Case two is a little more complicated, and the solution quoted in a thousand websites and papers is "Most investors find the risk of full Kelly to be too high - we recommend they use half Kelly instead". Frankly this is a bit of a cop-out by the Kelly people, which admits to the existence of risk appetite.


The compromise


I personally believe in risk appetite. I believe that people don't like lumpy returns, and some are more scared of them than others. Nobody has the self discipline to invest for 40 years and completely ignore their portfolio value changes in the interim.

But I also believe that using more than full Kelly is dangerous, insane, and wrong.

So this means the solution is easy. Your risk target should be:

s* = Minimum(r / s , s_max)

Where the first term is of course the Kelly optimum without the risk free, and the second is the risk tolerance beloved of utilitarian investors. And your leverage should be:

f* = Minimum(r / s^2, s_max / s)


What we know, and what we don't know


In case you haven't noticed I find this battle a little tiresome (hence my pretty superficial attempt at 'solving' it), and mainly because it completely ignores something incredibly important. We have two guys in the corner of a room arguing about whether Margin Call or The Big Short is the best film about the 2008 financial crisis (a pointless argument, because both v. good films), whilst a giant elephant is in the corner of the room. Running towards them, about to flatten them. Because they haven't seen it. They're too busy arguing. Have I made the point sufficiently, do you think?

What is the elephant in this particular metaphorical room. It's this. We don't know r. Or s. Of the Sharpe Ratio, r/s (ignoring risk free of course). And without knowing these figures, we don't have a hope in hell of finding the right leverage factor.

We have to come up with a model for them, based on historical data, because that's what quant finance people do. Which means there is the risk that:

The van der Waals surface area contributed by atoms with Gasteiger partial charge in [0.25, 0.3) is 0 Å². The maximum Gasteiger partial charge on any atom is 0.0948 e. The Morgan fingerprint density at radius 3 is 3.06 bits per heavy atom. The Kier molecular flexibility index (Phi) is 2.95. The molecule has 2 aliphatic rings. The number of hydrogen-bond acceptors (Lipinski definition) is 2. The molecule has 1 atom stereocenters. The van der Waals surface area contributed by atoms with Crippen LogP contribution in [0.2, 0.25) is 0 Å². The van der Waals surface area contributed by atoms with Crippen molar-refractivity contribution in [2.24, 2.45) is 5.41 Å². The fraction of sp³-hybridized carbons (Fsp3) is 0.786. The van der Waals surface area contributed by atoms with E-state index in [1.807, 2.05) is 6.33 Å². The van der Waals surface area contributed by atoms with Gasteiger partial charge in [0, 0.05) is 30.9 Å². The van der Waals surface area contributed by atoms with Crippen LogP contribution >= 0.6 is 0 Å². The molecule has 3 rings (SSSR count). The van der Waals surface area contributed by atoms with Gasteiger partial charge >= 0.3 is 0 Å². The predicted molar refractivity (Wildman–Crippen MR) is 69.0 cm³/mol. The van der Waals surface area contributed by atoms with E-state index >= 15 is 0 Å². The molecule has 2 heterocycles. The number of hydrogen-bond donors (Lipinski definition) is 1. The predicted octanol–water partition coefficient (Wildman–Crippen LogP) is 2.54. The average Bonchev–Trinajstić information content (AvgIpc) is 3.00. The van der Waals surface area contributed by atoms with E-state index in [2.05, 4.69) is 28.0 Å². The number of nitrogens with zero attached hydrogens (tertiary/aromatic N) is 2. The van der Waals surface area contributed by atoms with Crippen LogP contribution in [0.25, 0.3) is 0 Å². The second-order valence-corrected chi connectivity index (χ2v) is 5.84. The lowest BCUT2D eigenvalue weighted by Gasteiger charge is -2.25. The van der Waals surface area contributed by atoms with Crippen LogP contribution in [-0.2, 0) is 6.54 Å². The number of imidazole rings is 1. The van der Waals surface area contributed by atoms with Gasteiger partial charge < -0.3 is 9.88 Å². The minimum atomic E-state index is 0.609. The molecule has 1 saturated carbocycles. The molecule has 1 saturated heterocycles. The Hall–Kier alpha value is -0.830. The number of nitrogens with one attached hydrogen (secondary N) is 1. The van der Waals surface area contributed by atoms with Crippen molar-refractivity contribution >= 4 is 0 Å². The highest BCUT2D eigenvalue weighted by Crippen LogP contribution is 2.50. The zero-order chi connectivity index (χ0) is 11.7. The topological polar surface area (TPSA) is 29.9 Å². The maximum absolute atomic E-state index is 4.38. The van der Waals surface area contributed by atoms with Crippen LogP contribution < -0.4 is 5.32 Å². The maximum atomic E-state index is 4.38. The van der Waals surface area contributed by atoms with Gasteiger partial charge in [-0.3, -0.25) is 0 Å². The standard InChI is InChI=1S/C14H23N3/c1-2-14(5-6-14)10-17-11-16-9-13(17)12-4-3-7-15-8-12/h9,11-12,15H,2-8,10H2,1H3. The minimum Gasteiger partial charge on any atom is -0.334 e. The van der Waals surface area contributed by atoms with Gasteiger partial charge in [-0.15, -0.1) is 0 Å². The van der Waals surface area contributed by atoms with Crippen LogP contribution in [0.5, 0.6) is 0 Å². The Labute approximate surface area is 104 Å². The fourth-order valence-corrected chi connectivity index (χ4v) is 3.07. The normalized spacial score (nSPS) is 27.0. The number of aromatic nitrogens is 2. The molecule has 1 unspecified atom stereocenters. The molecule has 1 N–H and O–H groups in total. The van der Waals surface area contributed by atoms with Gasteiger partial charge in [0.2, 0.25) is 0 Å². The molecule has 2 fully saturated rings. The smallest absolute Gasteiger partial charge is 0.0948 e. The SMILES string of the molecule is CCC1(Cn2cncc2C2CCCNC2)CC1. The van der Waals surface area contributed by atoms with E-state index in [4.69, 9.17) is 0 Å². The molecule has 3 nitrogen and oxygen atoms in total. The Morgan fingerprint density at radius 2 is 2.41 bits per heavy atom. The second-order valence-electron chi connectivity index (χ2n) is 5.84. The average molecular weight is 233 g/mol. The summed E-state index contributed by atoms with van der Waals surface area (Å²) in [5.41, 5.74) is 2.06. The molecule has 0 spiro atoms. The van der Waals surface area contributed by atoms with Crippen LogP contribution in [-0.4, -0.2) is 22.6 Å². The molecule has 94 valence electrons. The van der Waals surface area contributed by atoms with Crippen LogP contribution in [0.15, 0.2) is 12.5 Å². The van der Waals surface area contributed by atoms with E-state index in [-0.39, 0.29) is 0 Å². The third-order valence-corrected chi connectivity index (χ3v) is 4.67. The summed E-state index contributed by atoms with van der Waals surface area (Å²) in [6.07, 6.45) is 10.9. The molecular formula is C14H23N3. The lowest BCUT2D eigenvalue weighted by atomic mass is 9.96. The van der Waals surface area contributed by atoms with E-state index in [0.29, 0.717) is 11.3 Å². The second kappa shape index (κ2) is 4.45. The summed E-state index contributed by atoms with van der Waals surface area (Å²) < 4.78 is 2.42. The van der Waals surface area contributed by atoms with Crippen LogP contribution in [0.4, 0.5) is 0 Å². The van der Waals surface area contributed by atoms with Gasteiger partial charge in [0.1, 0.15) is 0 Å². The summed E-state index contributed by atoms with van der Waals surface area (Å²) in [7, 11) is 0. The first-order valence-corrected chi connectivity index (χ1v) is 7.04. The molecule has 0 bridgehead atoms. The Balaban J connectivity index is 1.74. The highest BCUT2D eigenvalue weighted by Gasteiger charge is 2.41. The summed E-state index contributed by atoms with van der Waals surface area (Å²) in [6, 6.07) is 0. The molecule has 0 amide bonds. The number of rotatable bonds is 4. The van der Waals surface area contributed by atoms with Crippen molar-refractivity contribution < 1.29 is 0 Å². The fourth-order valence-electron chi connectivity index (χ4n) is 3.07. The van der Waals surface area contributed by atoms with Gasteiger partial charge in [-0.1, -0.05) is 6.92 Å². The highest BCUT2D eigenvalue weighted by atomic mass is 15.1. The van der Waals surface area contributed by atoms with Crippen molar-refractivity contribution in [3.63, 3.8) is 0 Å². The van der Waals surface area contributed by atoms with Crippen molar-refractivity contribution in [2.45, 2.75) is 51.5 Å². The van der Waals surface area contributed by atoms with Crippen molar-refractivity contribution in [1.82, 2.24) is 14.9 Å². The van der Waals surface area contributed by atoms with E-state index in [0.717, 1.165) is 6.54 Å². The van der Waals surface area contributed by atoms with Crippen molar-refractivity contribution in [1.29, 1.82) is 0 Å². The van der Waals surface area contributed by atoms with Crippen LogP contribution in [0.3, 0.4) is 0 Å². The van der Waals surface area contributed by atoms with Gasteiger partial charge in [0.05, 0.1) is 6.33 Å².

• It's the wrong model (non Gaussian returns, jumps, autocorrelation...)
  • The parameters of the model aren't stable
  • The parameters of the model can't be accurately measured
This triumvirate of problems should be recognisable to people familiar with my work, and you already know that I feel it is most productive to focus on the third problem for which we have relatively straightforward ways of quantifying our difficulties (using the classical statistical workhorse of sampling distribution).

Parameter uncertainty (and the other issues) isn't such an issue for standard deviation; we are relatively good in finance at predicting risk using past data (R^2 of regressions of monthly standard deviation on the previous month is around 0.6, compared to about 0.01 for means and Sharpe Ratios). So let's pretend that we know the standard deviation.

However the Sharpe Ratio is the key factor in working out the optimal leverage and risk target for Kelly (which even for Utilitarians should act as a ceiling on your aspirations). The sampling distribution of Sharpe Ratio is highly uncertain.


The effect of parameter uncertainty on Sharpe Ratio estimates


There is an easy closed form formula for the variance of the Sharpe Ratio estimate under i.i.d returns given N returns:

w = (1+ 0.5SR^2)/N

(If you aren't in i.i.d. world then you can mess around with formulas that account for higher moments, or just do what I do - bootstrap)

We need an example. Let's just pick an annual Sharpe Ratio out of the air: 0.5. And assume the standard deviation is 10%. And 10 years of monthly data. But if you don't like these figures feel free to play with the example here in google docs land (don't ask for edit access - make your own copy).

Here is the distribution of our Sharpe Ratio estimate:




The concept of "Uncertainty appetite"


Now let's take the distribution of Sharpe Ratio estimate, and map it to the appropriate Kelly risk target: